others as security guards. It is obvious that the very same persons were
being engaged as security guards and documents were being executed to give a
colour as if the persons were being engaged through a contractor. In a normal
contract for employment of labour, one would have expected that the same
contractor would continue for a considerable length of time, but the very fact
that one or two persons were being contracted to supply labour including
themselves as labourers and similar arrangements would be made with other
persons, tells its own tale. Coupled with the above, the documents on record
as well as the evidence of the two management witnesses clearly indicates that
the directions were being given through a Supervisor regarding the duty of
such persons and even on some occasions, those persons were being discontinued
for a few days on the basis of the direction of the authorities. These
aspects clearly indicate that some amount of control was being exercised by
the management.

8. It is the specific case of the applicants that such
practice was suddenly introduced in 1991-92. The materials on record clearly
support such a stand. No contra materials have been produced on behalf of the
management to indicate the position that was obtaining prior to the
introduction of such system. It is of course true that when the claimants
have come to the court with the allegation that they have worked and they have
been disengaged, burden was on them to produce materials in support of their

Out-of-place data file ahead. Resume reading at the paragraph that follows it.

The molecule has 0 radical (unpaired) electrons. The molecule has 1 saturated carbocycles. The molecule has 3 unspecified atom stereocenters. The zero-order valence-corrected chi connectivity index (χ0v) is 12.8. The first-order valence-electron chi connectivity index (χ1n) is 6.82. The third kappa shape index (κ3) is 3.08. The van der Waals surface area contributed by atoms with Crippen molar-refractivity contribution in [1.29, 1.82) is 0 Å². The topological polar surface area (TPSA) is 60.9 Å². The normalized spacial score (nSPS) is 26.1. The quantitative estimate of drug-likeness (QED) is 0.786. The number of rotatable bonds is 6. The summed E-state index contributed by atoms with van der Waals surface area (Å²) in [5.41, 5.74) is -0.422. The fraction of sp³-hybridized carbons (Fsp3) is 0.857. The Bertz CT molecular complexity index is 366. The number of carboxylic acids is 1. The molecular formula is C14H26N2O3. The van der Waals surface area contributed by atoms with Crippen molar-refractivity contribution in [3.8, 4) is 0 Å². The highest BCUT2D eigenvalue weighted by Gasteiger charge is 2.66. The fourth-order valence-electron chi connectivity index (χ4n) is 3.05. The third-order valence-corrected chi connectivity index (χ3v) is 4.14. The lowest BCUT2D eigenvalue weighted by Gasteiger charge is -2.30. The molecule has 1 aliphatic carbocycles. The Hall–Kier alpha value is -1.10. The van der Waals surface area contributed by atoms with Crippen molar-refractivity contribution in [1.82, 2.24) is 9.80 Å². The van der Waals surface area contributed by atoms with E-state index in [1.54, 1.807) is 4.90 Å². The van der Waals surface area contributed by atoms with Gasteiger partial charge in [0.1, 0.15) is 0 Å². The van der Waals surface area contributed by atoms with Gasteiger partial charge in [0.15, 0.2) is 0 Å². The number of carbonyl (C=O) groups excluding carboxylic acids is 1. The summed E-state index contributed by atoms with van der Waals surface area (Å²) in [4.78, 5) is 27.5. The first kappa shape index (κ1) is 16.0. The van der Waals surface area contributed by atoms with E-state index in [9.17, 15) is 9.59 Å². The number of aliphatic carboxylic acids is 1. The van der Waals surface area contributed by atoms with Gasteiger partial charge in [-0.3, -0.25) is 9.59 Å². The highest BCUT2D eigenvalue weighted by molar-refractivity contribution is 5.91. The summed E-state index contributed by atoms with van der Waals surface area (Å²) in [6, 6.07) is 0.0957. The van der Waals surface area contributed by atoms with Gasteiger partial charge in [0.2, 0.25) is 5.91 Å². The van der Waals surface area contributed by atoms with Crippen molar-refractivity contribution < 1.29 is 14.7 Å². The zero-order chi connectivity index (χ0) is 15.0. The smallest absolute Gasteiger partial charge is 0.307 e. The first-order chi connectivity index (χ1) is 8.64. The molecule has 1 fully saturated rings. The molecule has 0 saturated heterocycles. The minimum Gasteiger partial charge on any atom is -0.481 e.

contention. However, the basic principle that the parties must produce the
best evidence and the duty on the respondents to bring all relevant materials
on record, cannot be lost sight of.

9. Learned counsel appearing for the respondents has
vehemently contended that there is no specific allegation that the contracts
were sham transactions and there was actual relationship of employer and
employee between the respondent No.2 and the claimants. In the claim
petitions, it has been indicated that the claimants had been working directly
under the respondent No.2 and they had been suddenly disengaged. It is of
course true that nothing had been indicated about the contract. However, it
has to be remembered that the applications had not been drafted by lawyers
having legal knowledge, but may be by the workman himself or some person in
the Union. The pleadings filed by such persons must be construed on par with
mofussil pleadings and it would not be proper to interpret such pleadings
strictly. The basic allegation that the claimants were directly employed
under the respondent No.2 was there in the pleading. Even though it had not
been specifically stated in so many words that the contract was sham, it is
quite evident that the clear case of the claimants was to the effect that they